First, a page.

High ambition: where are all the female pilots?
It's about education and prejudice, says one of UK's few female commercial captains
Marnie Munns is one of the few female flight captains in the world. “Until a few years ago you could fit all the female captains into a 450-seater A380,” she says. But change is afoot.
Over the past three years she has been helping to cultivate a female empowerment programme called the Amy Johnson Initiative with easyJet, during which time the airline has increased recruitment of female cadet pilots from 5% to 13%. The aim is to reach 20% by 2020, “and we won’t stop there”, insists Munns.
With a long family history of air travel – and a daughter, aged six, who is toying with the career – Munns seems genetically predispositioned to being airborne. However, women are still suspected to comprise only 3% of the pilot community globally, suggesting that while aviation technology has progressed, society’s definition of a flight captain hasn’t.
“I did have one gentleman who asked me if he could speak to the pilot,” she recalls. And another time: “I had one lady who said she wasn’t sure it was right to have two women pilots.”
Such rare encounters are unfamiliar to Munns whose family never quashed or questioned her ambitions of flying. “Quite the opposite,” she says. Her grandfather was a pilot in the Royal Air Force and her father, subsequently, hopped about Europe for work, often bringing young Marnie with him on business trips.
Recently, she also found a female wing of the Munns flying troupe. “It turns out my grandad’s sister was also a pilot, which was unusual at the time. She would save up her dress-making money to fund her flying lessons. Famous aviators like Amy Johnson were doing amazing things then,” she says, referencing the first female pilot to fly from Britain to Australia (a personal icon for Munns) “but it was still quite rare to see women in the cockpit”.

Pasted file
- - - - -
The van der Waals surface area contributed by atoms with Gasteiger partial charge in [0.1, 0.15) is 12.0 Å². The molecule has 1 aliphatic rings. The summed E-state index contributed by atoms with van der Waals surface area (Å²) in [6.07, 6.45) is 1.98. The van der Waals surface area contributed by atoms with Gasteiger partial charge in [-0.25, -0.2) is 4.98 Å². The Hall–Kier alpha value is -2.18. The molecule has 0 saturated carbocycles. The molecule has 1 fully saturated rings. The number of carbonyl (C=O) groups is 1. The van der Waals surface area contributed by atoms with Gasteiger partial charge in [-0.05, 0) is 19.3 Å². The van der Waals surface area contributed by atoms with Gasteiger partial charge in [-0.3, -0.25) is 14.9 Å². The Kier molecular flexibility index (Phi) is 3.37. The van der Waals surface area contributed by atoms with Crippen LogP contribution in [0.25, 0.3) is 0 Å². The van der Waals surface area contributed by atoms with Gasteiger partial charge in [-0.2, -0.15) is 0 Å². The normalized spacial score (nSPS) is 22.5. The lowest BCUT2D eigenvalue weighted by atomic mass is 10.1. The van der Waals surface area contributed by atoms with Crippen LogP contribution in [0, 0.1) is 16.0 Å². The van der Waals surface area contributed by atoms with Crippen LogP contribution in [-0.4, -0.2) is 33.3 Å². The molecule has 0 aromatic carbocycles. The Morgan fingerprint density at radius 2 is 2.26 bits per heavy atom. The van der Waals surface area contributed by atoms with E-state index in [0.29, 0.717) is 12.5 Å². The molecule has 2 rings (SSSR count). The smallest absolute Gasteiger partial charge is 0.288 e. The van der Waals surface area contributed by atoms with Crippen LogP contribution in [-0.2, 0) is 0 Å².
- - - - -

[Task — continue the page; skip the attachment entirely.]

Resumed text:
When Munns told her school careers adviser of her sky-high ambitions, she was asked “and what else?”
Keen that no young person is dissuaded from following her flight path, Munns and her fellow female easyJet pilots have travelled to more than 100 schools in the past year trying to embolden young women from all backgrounds to consider a career in aviation with easJet – a lucrative alternative to university fees, says Munns.
“To become a pilot you might spend £110,000 on flying lessons but you’d be guaranteed a job after 18 months and you’d start your job with £40,000 a year and going upwards,” she says.
Clip the wings of prejudice
Why then are so few women choosing to work in aviation?
Munns believes the problem lies in primary education. “It’s been quite an eye opener, seeing my children go through the [education] system,” she says. Surveys have shown that only 56% of girls enjoy taking part in sports lessons compared with 71% of boys. “Sport education is especially important in establishing an equal playing field,” according to Munns. “Actually, that’s where it all [gender bias] begins.”
But even before they send their kids off to school, parents should keep their wits about them to avoid imparting subconscious prejudices.
People are surprised, says Munns, by the flexible nature of the job, which makes it an appealing prospect for those eager to build a family as well as a career. “My husband and I are both part-time pilots. I work the days when he’s not working so we can manage the childcare between us.
“If more people knew about it [flexible hours], perhaps parents wouldn’t be so worried about their daughters going into the career and telling them ‘you can’t have a family’, because actually, aren’t we all striving for that work-life balance?”
With the world at their fingertips, one might expect the Munns family to have jet-set holiday plans in abundance. But when they aren’t floating in Earth’s stratosphere, Munns and her husband like to take their two daughters on staycations: camping in the Cairngorms for the last and campervanning planned for the next. “It’s nice to do something a bit different,” she says.
Ultimately, Munns and her husband aren’t pushing their daughters to work in aviation, but, beyond the quantifiable successes of the Amy Johnson Initiative, working on the project brings its own personal reward as a parent.
“I just want my children to be happy and the best that they can be and to not have anything stand in their way,” she explains, “that’s the most you can ask for”.
– © The Daily Telegraph